McDonald's to cut global antibiotic use in chickens
McDonald's Corp has said that it would begin curbing the use of the high value human antibiotics in its global chicken supply in 2018, as the fast-food giant joins a broad effort to battle dangerous superbugs.
McDonald's, in a policy statement, said it is working on antibiotic plans for other meats, dairy cows and laying hens.
McDonald's is requiring suppliers of chicken meat to begin phasing out the use of antibiotics defined by the World Health Organization as "highest priority critically important antimicrobials" (HPCIA) to human medicine.
Public health and consumer groups applauded the move, which is not as strict as the company's policy for the United States, where already for a year suppliers have provided the chain with chickens raised without antibiotics deemed important to human health.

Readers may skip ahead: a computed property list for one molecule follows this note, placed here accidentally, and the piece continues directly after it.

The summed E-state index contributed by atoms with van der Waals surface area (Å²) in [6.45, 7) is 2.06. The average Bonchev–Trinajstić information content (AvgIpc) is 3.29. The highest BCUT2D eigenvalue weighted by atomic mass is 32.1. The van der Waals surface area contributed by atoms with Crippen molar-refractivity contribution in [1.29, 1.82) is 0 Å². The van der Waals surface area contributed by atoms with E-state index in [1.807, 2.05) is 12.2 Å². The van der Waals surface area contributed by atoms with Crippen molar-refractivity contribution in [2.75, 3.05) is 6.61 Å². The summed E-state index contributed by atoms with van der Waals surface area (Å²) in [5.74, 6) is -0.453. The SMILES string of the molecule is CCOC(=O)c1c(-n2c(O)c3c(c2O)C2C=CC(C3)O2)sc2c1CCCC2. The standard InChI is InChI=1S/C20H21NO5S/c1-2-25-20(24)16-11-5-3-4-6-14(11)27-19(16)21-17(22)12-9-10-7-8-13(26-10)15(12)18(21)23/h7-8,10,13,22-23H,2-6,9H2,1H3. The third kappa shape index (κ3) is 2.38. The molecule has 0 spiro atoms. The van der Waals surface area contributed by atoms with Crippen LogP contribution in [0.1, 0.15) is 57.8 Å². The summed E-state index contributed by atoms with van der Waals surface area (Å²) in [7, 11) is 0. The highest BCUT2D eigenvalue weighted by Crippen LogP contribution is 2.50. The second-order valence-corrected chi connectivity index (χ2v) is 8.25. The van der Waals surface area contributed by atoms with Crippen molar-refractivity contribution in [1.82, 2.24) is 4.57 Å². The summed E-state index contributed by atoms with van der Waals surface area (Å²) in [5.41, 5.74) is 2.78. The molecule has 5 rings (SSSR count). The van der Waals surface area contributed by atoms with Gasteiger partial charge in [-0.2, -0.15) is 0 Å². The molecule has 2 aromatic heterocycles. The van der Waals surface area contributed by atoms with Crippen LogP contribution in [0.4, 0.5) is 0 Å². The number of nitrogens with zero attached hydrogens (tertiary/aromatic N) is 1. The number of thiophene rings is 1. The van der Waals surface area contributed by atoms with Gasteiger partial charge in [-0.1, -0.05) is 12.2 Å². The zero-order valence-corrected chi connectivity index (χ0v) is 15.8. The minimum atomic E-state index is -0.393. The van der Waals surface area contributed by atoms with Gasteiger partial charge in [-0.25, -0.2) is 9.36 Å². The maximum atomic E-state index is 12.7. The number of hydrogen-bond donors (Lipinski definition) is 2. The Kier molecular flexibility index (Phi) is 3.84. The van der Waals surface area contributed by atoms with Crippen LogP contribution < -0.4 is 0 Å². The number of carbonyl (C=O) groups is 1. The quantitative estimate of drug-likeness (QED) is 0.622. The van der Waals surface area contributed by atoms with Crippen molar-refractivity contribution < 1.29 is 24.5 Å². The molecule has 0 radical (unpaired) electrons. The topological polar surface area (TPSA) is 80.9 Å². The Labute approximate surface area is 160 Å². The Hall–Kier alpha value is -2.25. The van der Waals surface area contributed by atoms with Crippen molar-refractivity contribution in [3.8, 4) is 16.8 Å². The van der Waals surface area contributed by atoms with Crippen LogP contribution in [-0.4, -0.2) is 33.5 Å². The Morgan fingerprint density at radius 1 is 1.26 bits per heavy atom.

In January 2018, HPCIAs will be gone from McDonald's chickens in Brazil, Canada, Japan, South Korea, the United States and Europe. Only in Europe the company will make an exception for Colistin, a last resort antibiotic.
By the end of 2019, suppliers in Australia and Russia will stop using HPCIAs and European suppliers plan to remove Colistin.
Suppliers in all other markets will comply by January 2027.
"Our goal is to have this policy implemented before this date," McDonald's said in its posted antibiotic policy update.